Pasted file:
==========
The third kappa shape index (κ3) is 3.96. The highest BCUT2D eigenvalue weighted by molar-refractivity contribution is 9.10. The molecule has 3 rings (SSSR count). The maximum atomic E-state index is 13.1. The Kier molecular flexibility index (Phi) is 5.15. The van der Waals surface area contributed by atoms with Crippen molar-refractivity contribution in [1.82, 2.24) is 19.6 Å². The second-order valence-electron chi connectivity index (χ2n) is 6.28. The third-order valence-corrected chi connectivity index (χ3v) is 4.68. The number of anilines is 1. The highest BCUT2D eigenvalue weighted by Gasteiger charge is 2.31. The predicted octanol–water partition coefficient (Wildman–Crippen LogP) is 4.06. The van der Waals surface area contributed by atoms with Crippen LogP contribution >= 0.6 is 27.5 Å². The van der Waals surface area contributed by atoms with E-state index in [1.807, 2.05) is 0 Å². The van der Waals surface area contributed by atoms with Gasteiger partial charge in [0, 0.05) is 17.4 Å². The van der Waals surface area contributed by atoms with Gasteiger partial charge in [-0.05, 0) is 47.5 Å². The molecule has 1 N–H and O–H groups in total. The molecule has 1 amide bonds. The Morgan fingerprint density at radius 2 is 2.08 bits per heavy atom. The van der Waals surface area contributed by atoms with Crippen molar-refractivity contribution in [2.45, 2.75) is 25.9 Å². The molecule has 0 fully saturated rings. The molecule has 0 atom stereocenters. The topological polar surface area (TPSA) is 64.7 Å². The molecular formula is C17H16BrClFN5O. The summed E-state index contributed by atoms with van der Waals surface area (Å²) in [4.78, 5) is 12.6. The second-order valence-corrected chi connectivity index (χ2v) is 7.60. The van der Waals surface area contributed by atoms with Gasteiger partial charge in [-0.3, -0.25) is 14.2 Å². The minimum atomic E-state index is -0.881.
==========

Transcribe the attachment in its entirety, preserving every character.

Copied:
The third kappa shape index (κ3) is 3.96. The highest BCUT2D eigenvalue weighted by molar-refractivity contribution is 9.10. The molecule has 3 rings (SSSR count). The maximum atomic E-state index is 13.1. The Kier molecular flexibility index (Phi) is 5.15. The van der Waals surface area contributed by atoms with Crippen molar-refractivity contribution in [1.82, 2.24) is 19.6 Å². The second-order valence-electron chi connectivity index (χ2n) is 6.28. The third-order valence-corrected chi connectivity index (χ3v) is 4.68. The number of anilines is 1. The highest BCUT2D eigenvalue weighted by Gasteiger charge is 2.31. The predicted octanol–water partition coefficient (Wildman–Crippen LogP) is 4.06. The van der Waals surface area contributed by atoms with Crippen LogP contribution >= 0.6 is 27.5 Å². The van der Waals surface area contributed by atoms with E-state index in [1.807, 2.05) is 0 Å². The van der Waals surface area contributed by atoms with Gasteiger partial charge in [0, 0.05) is 17.4 Å². The van der Waals surface area contributed by atoms with Gasteiger partial charge in [-0.05, 0) is 47.5 Å². The molecule has 1 N–H and O–H groups in total. The molecule has 1 amide bonds. The Morgan fingerprint density at radius 2 is 2.08 bits per heavy atom. The van der Waals surface area contributed by atoms with Crippen molar-refractivity contribution in [2.45, 2.75) is 25.9 Å². The molecule has 0 fully saturated rings. The molecule has 0 atom stereocenters. The topological polar surface area (TPSA) is 64.7 Å². The molecular formula is C17H16BrClFN5O. The summed E-state index contributed by atoms with van der Waals surface area (Å²) in [4.78, 5) is 12.6. The second-order valence-corrected chi connectivity index (χ2v) is 7.60. The van der Waals surface area contributed by atoms with Gasteiger partial charge in [-0.3, -0.25) is 14.2 Å². The minimum atomic E-state index is -0.881.